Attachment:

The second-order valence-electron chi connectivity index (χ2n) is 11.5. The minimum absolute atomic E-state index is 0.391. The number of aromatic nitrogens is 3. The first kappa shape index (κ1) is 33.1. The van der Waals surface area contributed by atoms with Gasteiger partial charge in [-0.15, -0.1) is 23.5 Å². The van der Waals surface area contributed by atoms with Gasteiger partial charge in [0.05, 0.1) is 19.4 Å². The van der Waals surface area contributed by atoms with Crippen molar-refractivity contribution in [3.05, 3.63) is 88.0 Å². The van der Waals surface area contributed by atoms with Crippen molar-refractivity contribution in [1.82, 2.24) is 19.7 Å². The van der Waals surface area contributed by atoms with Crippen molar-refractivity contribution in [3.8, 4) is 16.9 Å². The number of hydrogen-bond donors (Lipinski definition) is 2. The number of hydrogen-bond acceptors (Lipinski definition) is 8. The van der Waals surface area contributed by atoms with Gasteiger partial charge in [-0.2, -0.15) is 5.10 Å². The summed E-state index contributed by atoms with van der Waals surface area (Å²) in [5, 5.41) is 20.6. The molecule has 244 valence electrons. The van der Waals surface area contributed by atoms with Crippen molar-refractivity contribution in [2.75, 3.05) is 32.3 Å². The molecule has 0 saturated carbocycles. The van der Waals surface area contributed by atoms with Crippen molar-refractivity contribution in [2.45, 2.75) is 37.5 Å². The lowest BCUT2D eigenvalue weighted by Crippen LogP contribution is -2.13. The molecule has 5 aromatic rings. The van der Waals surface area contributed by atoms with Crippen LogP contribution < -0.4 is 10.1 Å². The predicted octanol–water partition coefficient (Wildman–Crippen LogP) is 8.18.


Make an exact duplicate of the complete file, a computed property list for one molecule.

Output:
The second-order valence-electron chi connectivity index (χ2n) is 11.5. The minimum absolute atomic E-state index is 0.391. The number of aromatic nitrogens is 3. The first kappa shape index (κ1) is 33.1. The van der Waals surface area contributed by atoms with Gasteiger partial charge in [-0.15, -0.1) is 23.5 Å². The van der Waals surface area contributed by atoms with Gasteiger partial charge in [0.05, 0.1) is 19.4 Å². The van der Waals surface area contributed by atoms with Crippen molar-refractivity contribution in [3.05, 3.63) is 88.0 Å². The van der Waals surface area contributed by atoms with Crippen molar-refractivity contribution in [1.82, 2.24) is 19.7 Å². The van der Waals surface area contributed by atoms with Crippen molar-refractivity contribution in [3.8, 4) is 16.9 Å². The number of hydrogen-bond donors (Lipinski definition) is 2. The number of hydrogen-bond acceptors (Lipinski definition) is 8. The van der Waals surface area contributed by atoms with Gasteiger partial charge in [-0.2, -0.15) is 5.10 Å². The summed E-state index contributed by atoms with van der Waals surface area (Å²) in [5, 5.41) is 20.6. The molecule has 244 valence electrons. The van der Waals surface area contributed by atoms with Crippen molar-refractivity contribution in [2.75, 3.05) is 32.3 Å². The molecule has 0 saturated carbocycles. The van der Waals surface area contributed by atoms with Crippen molar-refractivity contribution in [2.45, 2.75) is 37.5 Å². The lowest BCUT2D eigenvalue weighted by Crippen LogP contribution is -2.13. The molecule has 5 aromatic rings. The van der Waals surface area contributed by atoms with Crippen LogP contribution < -0.4 is 10.1 Å². The predicted octanol–water partition coefficient (Wildman–Crippen LogP) is 8.18.